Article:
Jerusalem artist colony fights eviction order over rent levels

Khutzot Hayotzer was issued a court order for eviction which would force the 19 artists to leave their studios if they don't respond within 30 days.

Khutzot Hayotzer 311  (photo credit: Marc Israel Sellem)
Khutzot Hayotzer 311
(photo credit: Marc Israel Sellem)
Tucked in a quiet lane at the bottom of the Old City walls in Jerusalem, the peaceful artist colony Khutzot Hayotzer is struggling to survive for the second year in a row.
The East Jerusalem Development Company, which leases the Khutzot Hayotzer complex from the Israel Lands Authority, issued a court order for eviction last week, which would force the 19 artists to leave their studios if they do not respond to the court order within 30 days.
The East Jerusalem Development Company says it just wants the artists to pay a more realistic rent for the studios, as there hasn’t been a rise in rent for more than a decade. “As a public company, I cannot subsidize people,” Gideon Shamir, CEO of EJDC, told The Jerusalem Post on Sunday.
EJDC tried to raise the rent by 30 percent last January, threatening the artists with eviction if they didn’t comply. The artists appealed to the municipality, which sent a mediator to try to find a compromise.
Talks broke down between the two sides late last year, and now EJDC is going ahead with the eviction.
The EJDC has already evicted six artists over the past year whom it deemed were not bringing enough business to the colony. The area is a well-known destination for tourists, though it is often empty during the off-season.
The colony is well-known for the famous Khutzot Hayotzer arts and crafts festival that takes place every August and attracts thousands of visitors as well as hundreds of artists from around the world for the two-week event. Though the festival was started by some of the original artists of Khutzot Hayotzer, it is now run by the semi-public Ariel Company, which is associated with the Jerusalem Municipality, and has almost no contact with the artist colony.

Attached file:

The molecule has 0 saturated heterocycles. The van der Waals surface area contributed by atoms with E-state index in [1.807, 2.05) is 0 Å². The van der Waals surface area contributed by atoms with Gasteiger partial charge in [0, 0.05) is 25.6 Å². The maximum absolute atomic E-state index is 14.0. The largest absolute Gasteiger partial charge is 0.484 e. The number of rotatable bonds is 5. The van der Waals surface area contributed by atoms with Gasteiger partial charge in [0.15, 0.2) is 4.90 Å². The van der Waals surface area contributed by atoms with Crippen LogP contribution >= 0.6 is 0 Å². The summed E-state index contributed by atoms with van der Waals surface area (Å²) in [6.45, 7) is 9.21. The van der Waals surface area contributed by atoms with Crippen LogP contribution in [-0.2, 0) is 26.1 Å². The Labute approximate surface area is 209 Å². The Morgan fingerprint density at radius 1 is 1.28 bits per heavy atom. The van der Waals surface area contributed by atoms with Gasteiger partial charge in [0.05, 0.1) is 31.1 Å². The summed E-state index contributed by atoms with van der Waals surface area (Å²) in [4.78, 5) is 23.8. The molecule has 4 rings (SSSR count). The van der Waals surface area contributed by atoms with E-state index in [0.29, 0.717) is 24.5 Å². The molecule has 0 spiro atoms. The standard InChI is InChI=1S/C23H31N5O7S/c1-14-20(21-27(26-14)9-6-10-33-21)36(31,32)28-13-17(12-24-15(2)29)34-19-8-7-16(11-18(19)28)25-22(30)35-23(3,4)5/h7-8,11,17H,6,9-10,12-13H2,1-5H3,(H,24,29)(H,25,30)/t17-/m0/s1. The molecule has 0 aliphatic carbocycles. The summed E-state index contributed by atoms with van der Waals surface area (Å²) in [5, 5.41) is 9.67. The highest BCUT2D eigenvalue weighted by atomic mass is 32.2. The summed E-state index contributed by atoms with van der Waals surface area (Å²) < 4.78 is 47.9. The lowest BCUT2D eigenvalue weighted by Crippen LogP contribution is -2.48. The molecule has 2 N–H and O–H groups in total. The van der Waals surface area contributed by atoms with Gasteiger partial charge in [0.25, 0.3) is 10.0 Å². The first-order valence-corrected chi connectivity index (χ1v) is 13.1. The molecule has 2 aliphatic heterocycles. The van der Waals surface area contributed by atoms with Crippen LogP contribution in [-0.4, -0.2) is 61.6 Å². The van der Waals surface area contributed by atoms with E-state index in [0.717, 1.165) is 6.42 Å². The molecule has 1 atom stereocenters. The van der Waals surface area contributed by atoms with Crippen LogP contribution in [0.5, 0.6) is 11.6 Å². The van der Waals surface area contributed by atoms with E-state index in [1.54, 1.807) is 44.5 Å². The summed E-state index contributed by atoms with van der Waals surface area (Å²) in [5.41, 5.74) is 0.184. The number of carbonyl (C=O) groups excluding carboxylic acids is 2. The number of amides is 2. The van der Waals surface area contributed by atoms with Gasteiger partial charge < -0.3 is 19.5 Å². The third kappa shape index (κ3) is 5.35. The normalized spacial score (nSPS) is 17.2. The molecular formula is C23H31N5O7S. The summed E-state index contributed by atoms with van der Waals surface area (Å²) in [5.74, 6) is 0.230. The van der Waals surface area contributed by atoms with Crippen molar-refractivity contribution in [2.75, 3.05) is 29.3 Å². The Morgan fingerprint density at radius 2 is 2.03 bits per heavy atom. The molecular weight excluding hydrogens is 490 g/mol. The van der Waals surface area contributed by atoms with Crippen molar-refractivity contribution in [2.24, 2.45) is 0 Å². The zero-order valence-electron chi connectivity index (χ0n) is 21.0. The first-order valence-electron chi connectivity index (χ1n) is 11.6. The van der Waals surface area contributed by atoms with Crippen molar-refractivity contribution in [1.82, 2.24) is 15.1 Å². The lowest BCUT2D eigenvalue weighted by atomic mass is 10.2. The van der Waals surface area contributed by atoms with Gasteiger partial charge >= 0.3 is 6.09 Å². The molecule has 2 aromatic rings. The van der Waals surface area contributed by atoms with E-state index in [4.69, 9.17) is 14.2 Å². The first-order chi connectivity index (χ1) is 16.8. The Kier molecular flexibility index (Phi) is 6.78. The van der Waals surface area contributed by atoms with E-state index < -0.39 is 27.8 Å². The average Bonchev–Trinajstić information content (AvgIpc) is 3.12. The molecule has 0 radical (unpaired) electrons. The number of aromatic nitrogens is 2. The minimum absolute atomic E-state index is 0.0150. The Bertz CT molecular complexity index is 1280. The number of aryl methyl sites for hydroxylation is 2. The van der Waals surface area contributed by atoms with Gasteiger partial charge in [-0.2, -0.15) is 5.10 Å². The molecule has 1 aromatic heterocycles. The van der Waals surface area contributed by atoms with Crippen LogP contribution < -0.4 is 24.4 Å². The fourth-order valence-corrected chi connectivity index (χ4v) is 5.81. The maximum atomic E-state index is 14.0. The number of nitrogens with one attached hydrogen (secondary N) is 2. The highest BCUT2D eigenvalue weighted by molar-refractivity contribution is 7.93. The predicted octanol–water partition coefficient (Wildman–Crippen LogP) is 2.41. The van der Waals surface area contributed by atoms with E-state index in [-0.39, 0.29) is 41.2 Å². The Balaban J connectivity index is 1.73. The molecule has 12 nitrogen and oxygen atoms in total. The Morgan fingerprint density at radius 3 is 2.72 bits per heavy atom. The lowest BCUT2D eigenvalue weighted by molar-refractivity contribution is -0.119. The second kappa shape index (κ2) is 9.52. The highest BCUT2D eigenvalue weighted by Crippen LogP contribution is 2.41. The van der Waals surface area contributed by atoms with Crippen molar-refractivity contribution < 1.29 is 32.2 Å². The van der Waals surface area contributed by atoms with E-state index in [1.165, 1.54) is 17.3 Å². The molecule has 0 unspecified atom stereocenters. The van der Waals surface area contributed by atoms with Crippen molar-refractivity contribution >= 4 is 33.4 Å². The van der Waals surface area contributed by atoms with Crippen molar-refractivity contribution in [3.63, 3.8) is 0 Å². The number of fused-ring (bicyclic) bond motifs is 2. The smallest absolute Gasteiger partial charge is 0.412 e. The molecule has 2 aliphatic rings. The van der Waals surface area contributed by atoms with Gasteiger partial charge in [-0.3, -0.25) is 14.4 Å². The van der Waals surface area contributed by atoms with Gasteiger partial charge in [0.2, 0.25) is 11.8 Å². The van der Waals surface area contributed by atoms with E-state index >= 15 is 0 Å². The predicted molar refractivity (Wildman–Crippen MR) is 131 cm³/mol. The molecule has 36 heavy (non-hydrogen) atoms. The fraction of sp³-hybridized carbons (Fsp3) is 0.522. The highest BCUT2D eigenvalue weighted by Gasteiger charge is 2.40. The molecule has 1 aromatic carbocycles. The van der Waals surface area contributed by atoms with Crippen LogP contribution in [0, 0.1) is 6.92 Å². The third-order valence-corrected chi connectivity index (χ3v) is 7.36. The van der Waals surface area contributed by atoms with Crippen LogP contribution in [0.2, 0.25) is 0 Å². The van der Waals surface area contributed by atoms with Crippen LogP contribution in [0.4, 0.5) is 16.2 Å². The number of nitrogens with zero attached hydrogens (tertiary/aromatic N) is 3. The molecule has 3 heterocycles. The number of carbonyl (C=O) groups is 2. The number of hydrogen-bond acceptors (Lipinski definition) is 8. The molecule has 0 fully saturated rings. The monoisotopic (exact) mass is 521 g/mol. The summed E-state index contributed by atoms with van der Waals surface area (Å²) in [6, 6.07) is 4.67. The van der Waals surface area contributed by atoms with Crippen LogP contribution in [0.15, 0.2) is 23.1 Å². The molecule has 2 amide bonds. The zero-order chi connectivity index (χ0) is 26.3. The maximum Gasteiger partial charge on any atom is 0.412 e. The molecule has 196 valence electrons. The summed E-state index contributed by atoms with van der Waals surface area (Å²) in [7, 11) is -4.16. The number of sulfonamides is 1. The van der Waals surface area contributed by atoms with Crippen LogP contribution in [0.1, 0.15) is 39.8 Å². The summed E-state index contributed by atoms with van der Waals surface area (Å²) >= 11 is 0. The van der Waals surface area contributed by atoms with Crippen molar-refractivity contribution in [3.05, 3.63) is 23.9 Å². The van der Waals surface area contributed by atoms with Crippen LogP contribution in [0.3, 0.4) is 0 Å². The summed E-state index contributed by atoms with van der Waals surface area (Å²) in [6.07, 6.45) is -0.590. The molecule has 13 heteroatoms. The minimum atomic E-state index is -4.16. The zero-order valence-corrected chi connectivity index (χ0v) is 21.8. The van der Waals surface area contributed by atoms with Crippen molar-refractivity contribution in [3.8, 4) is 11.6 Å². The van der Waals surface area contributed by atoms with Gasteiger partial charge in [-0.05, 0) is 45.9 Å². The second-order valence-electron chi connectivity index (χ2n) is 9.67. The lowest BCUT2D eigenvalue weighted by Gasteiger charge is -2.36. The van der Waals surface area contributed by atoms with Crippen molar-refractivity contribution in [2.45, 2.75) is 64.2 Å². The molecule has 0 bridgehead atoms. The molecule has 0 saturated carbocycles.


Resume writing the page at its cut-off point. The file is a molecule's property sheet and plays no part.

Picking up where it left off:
“In the past, the area was teeming with tourists,” said an assessor who visited the artist colony to evaluate a realistic rental price for the studios. “Changes in the security situation, as well as the transportation arrangements, such as the loss of an area for bus parking at the eastern entrance, and an aging artists’ population that has barely changed since the founding of the area 40 years ago, have lead to a meaningful decrease in the amount of tourists,” the report stated.
“They said the main reason for the deterioration of the compound was that artists are of old age and are irrelevant to the crowd coming into the compound,” said Anat Galili, the unofficial spokeswoman and activist for the complex and the daughter of one of the studio occupants. “Artists don’t stop creating when they reach retirement. They continue creating until their last breath. Old people are not to be put aside. They reach certain achievements because of their age and become better artists.”
The artists pay between NIS 1500 and 4500 per month, according to Galili, though EJDC wants to raise the rents by 30%. The assessor found that the rent should be almost double, ranging from NIS 3600 to 7200.
The artists have retained a new lawyer who is fighting the current eviction order, and are appealing to Jerusalem city council members and MKs Nitzan Horowitz and Shai Nachman for help. They also want the Tourism Ministry, which owns 66% of EJDC, to investigate the matter.
EJDC denied that the age of the artists had anything to do with the evictions. The organization also denied claims that it intends to replace the artist studios with a commercial center, saying there are not yet plans for the complex if the artists are evicted.